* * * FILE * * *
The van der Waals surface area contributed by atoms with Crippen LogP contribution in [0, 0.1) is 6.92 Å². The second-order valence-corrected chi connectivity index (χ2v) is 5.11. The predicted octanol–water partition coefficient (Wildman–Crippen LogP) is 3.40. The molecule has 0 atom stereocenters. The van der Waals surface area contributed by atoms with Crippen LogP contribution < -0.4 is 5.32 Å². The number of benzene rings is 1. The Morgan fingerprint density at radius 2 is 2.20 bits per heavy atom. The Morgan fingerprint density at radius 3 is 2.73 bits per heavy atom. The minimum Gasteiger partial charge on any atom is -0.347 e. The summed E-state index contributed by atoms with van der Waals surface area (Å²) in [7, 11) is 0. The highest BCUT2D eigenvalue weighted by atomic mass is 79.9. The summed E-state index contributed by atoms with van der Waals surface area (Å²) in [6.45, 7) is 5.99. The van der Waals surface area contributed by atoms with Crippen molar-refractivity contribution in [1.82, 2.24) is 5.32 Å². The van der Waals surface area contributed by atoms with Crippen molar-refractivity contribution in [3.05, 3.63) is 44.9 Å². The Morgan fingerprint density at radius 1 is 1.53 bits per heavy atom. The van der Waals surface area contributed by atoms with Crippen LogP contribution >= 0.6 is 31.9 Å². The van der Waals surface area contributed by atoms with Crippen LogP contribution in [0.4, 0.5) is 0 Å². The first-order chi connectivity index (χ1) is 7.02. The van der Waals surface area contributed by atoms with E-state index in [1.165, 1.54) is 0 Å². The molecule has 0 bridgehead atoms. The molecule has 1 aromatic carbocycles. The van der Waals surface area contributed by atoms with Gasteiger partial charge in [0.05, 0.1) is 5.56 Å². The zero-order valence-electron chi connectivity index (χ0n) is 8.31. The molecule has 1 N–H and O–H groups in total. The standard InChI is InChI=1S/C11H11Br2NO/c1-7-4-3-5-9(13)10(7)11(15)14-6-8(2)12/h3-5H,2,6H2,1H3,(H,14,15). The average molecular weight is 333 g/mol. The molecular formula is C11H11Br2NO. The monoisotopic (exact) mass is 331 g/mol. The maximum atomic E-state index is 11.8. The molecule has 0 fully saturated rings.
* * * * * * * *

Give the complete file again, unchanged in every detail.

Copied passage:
The van der Waals surface area contributed by atoms with Crippen LogP contribution in [0, 0.1) is 6.92 Å². The second-order valence-corrected chi connectivity index (χ2v) is 5.11. The predicted octanol–water partition coefficient (Wildman–Crippen LogP) is 3.40. The molecule has 0 atom stereocenters. The van der Waals surface area contributed by atoms with Crippen LogP contribution < -0.4 is 5.32 Å². The number of benzene rings is 1. The Morgan fingerprint density at radius 2 is 2.20 bits per heavy atom. The Morgan fingerprint density at radius 3 is 2.73 bits per heavy atom. The minimum Gasteiger partial charge on any atom is -0.347 e. The summed E-state index contributed by atoms with van der Waals surface area (Å²) in [7, 11) is 0. The highest BCUT2D eigenvalue weighted by atomic mass is 79.9. The summed E-state index contributed by atoms with van der Waals surface area (Å²) in [6.45, 7) is 5.99. The van der Waals surface area contributed by atoms with Crippen molar-refractivity contribution in [1.82, 2.24) is 5.32 Å². The van der Waals surface area contributed by atoms with Crippen molar-refractivity contribution in [3.05, 3.63) is 44.9 Å². The Morgan fingerprint density at radius 1 is 1.53 bits per heavy atom. The van der Waals surface area contributed by atoms with Crippen LogP contribution >= 0.6 is 31.9 Å². The van der Waals surface area contributed by atoms with Crippen LogP contribution in [0.4, 0.5) is 0 Å². The first-order chi connectivity index (χ1) is 7.02. The van der Waals surface area contributed by atoms with E-state index in [1.165, 1.54) is 0 Å². The molecule has 0 bridgehead atoms. The molecule has 1 aromatic carbocycles. The van der Waals surface area contributed by atoms with Gasteiger partial charge in [0.05, 0.1) is 5.56 Å². The zero-order valence-electron chi connectivity index (χ0n) is 8.31. The molecule has 1 N–H and O–H groups in total. The standard InChI is InChI=1S/C11H11Br2NO/c1-7-4-3-5-9(13)10(7)11(15)14-6-8(2)12/h3-5H,2,6H2,1H3,(H,14,15). The average molecular weight is 333 g/mol. The molecular formula is C11H11Br2NO. The monoisotopic (exact) mass is 331 g/mol. The maximum atomic E-state index is 11.8. The molecule has 0 fully saturated rings.